Flags, cheers, honking horns, revving motorcycles and music filled Penn Street as the Second Annual Puerto Rican Day Parade was held Sunday.
For a trio of friends, the event was a chance to connect with who they are and celebrate their culture.
Diamelis Santiago, 18, a Reading Area Community College student, showed up at the corner of Fourth and Penn streets about an hour before the parade began. She was with her friends Kaitlyn Lauer, 19, and Bryant Rodriguez, 13. They wore shirts with the red white and blue Puerto Rican flag on them.
“We’re here to celebrate being Puerto Rican,” Santiago said. “To celebrate and embrace it.”
Santiago wrapped a flag around her as the crowd cheered the groups in the parade that showcased various aspects of the community. At the front of the parade came a fire company from Schuylkill County, a Jeep enthusiast group, a motorcycle club, kids from boxing gym and Reading High School’s Junior ROTC. There were many more.
Coordinators for the event expected a crowd of about 15,000, but an official attendance total would not be available until Monday, said Christian Crespo, communications coordinator for Reading.
The parade, led by Mayor Eddie Moran, the city’s first Latino mayor, began near Reading Area Community College and proceeded down Penn Street to City Park, where the Greater Reading Salsa Festival was held.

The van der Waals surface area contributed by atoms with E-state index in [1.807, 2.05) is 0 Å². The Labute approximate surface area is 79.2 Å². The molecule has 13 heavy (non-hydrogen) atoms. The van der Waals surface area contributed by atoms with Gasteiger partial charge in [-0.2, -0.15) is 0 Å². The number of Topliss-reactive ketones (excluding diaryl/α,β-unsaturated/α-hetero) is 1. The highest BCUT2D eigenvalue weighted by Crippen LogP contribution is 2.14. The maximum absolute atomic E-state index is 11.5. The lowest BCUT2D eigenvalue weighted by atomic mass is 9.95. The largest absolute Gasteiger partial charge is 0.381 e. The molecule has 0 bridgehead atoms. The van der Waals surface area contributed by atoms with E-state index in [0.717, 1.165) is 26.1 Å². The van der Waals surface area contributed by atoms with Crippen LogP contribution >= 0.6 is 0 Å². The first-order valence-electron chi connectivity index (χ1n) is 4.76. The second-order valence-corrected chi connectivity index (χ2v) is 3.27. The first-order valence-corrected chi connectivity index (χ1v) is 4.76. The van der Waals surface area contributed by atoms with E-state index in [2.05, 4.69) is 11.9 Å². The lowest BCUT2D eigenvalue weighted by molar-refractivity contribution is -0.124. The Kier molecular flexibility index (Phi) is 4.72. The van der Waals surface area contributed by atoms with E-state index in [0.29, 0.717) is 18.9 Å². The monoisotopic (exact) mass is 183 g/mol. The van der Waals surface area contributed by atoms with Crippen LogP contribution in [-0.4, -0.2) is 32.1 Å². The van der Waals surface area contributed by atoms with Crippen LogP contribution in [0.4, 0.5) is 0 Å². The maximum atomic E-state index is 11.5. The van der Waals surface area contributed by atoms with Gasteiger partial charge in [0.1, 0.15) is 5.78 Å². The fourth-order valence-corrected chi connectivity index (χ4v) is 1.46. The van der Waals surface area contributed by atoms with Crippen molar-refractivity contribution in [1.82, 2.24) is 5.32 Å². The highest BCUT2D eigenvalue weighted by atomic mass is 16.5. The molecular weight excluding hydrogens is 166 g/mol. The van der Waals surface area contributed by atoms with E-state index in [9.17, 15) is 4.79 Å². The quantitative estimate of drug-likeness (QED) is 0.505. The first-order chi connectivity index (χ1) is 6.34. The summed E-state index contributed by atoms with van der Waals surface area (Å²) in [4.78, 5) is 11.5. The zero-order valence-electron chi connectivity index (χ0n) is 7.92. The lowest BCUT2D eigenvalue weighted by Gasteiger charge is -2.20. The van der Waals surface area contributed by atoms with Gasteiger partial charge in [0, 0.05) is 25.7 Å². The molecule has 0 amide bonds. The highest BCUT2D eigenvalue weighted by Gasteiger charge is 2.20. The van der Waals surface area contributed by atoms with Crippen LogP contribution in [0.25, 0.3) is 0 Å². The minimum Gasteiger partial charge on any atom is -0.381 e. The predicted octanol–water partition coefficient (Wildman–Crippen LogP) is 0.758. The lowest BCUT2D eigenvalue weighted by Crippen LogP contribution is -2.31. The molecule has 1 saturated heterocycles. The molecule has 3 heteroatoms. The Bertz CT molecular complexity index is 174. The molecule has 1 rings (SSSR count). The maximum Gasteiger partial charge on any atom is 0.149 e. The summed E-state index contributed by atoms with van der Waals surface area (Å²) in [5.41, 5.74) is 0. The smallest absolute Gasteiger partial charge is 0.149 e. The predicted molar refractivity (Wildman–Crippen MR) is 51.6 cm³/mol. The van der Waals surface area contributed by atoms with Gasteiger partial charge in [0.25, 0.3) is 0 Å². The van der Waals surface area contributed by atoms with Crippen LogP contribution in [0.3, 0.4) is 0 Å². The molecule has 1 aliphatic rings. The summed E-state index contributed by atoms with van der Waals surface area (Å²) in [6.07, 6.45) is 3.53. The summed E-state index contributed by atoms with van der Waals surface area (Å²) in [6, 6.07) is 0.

The event was presented by the Berks County Latino Chamber of Commerce, I-LEAD Inc. and La MEGA, a Latino radio station in Allentown.
The first parade was held in 2019. The pandemic cancelled the 2020 parade.
The Latino population in Reading rose by more than 14,000 from 2010 to 2020. Latinos are 69% of the city’s population. The Census Bureau defines Hispanic or Latino as an ethnicity, not a race, so Latinos can be of any race.
In Reading, the population growth was fastest among people born in Puerto Rico, according to the Census. From 2014 to 2018, the city saw an increase of about 2,300 U.S. citizens who hailed from the Caribbean island.
Source: Berkshire mont